Why filmmaking as a means of expression? Was there an inspirational or defining moment?

Not really, no. I have always done documentary. I used to write scripts and TV series but I only make documentaries myself for radio and television. For this story, I figured out after a while that it deserved a bigger ambition and a bigger screen and that's why I don't very much believe in inspiration. To be honest, I made this film because I had to do something. I didn't have a big project where I thought: I want to make this. I went there and I found a little money and at the end the ambition and the inspiration came along the way. But there was not an urgent necessity to make this film. It fits with a lot of things that I'm interested in, like popular culture -- What does art stand for and why do we go to the cinema? What is the purpose? This is a question I'm interested in, but inspiration, not so much.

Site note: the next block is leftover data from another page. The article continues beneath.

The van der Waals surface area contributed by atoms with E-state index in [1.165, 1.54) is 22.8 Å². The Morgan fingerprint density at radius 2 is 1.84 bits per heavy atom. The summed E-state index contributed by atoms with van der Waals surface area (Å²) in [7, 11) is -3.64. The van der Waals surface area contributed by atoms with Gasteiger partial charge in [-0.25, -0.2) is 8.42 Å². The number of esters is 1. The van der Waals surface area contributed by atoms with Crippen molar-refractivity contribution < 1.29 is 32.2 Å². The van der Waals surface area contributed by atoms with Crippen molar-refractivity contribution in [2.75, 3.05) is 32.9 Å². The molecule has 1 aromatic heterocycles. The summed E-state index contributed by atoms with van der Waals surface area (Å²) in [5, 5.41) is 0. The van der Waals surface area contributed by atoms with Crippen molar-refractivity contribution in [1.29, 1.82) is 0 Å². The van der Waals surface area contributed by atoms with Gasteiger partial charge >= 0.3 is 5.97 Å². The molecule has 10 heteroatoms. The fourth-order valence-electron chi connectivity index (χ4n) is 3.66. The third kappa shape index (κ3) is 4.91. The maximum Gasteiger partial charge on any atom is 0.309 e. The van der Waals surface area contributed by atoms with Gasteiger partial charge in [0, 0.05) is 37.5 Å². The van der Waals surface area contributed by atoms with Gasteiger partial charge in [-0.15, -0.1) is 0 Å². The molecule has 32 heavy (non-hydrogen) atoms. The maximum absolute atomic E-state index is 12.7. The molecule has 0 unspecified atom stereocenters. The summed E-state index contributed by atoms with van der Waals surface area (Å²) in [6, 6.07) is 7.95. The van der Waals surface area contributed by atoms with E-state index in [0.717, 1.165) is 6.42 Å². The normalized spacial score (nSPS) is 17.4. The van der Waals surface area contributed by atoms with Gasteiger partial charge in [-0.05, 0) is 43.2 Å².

Has The Prince of Nothingwood provided you with the answers to those questions?

It has, and I hope it helps people to think about this question. It tells you that there is an urgent need to make images, to make films, even during war,and even if you don't have the money. And even if the films are not very good, they will find somebody who will like them. So something is going to happen, and I think that's very touching. I don't like Shaheen's films, I hardly watched them -- I paid somebody to watch them. But I'm very moved by all these people that do like his films, and it makes you think about the value of art and the purpose of why we make cinema. I used to study aesthetics in London, so it was one of the questions I had and while the film is lighter than this, that's what was in mind.